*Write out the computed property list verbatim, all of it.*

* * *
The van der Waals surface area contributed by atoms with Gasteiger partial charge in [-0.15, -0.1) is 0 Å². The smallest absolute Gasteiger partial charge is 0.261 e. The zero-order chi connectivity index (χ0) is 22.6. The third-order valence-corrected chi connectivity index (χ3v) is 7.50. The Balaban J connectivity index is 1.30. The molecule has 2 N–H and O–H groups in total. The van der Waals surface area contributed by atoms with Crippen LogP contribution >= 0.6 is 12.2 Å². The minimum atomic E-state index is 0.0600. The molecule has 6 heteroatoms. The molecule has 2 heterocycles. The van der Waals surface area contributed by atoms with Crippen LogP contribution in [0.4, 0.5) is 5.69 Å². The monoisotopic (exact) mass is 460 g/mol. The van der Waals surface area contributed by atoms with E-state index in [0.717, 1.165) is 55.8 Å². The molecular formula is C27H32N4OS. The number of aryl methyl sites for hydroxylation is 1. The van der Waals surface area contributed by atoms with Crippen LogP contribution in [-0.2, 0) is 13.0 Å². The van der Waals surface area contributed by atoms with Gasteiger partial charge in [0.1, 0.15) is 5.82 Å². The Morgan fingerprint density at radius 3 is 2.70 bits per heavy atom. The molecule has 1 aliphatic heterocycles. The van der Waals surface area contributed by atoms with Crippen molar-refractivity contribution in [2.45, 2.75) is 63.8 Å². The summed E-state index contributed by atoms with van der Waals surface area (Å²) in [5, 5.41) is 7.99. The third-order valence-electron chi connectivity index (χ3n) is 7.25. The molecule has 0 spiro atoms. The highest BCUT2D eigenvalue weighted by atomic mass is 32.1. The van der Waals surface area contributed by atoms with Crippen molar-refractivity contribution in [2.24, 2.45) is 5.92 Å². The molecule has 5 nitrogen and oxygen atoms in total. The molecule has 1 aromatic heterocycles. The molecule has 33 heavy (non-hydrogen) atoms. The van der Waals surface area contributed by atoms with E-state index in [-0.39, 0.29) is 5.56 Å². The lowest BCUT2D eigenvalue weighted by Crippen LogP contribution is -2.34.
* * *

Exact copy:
The van der Waals surface area contributed by atoms with Gasteiger partial charge in [-0.15, -0.1) is 0 Å². The smallest absolute Gasteiger partial charge is 0.261 e. The zero-order chi connectivity index (χ0) is 22.6. The third-order valence-corrected chi connectivity index (χ3v) is 7.50. The Balaban J connectivity index is 1.30. The molecule has 2 N–H and O–H groups in total. The van der Waals surface area contributed by atoms with Crippen LogP contribution >= 0.6 is 12.2 Å². The minimum atomic E-state index is 0.0600. The molecule has 6 heteroatoms. The molecule has 2 heterocycles. The van der Waals surface area contributed by atoms with Crippen LogP contribution in [0.4, 0.5) is 5.69 Å². The monoisotopic (exact) mass is 460 g/mol. The van der Waals surface area contributed by atoms with E-state index in [0.717, 1.165) is 55.8 Å². The molecular formula is C27H32N4OS. The number of aryl methyl sites for hydroxylation is 1. The van der Waals surface area contributed by atoms with Crippen LogP contribution in [-0.2, 0) is 13.0 Å². The van der Waals surface area contributed by atoms with Gasteiger partial charge in [0.1, 0.15) is 5.82 Å². The Morgan fingerprint density at radius 3 is 2.70 bits per heavy atom. The molecule has 1 aliphatic heterocycles. The van der Waals surface area contributed by atoms with Crippen molar-refractivity contribution in [2.45, 2.75) is 63.8 Å². The summed E-state index contributed by atoms with van der Waals surface area (Å²) in [5, 5.41) is 7.99. The third-order valence-electron chi connectivity index (χ3n) is 7.25. The molecule has 0 spiro atoms. The highest BCUT2D eigenvalue weighted by atomic mass is 32.1. The van der Waals surface area contributed by atoms with Crippen molar-refractivity contribution in [2.24, 2.45) is 5.92 Å². The molecule has 5 nitrogen and oxygen atoms in total. The molecule has 1 aromatic heterocycles. The molecule has 33 heavy (non-hydrogen) atoms. The van der Waals surface area contributed by atoms with E-state index in [-0.39, 0.29) is 5.56 Å². The lowest BCUT2D eigenvalue weighted by Crippen LogP contribution is -2.34.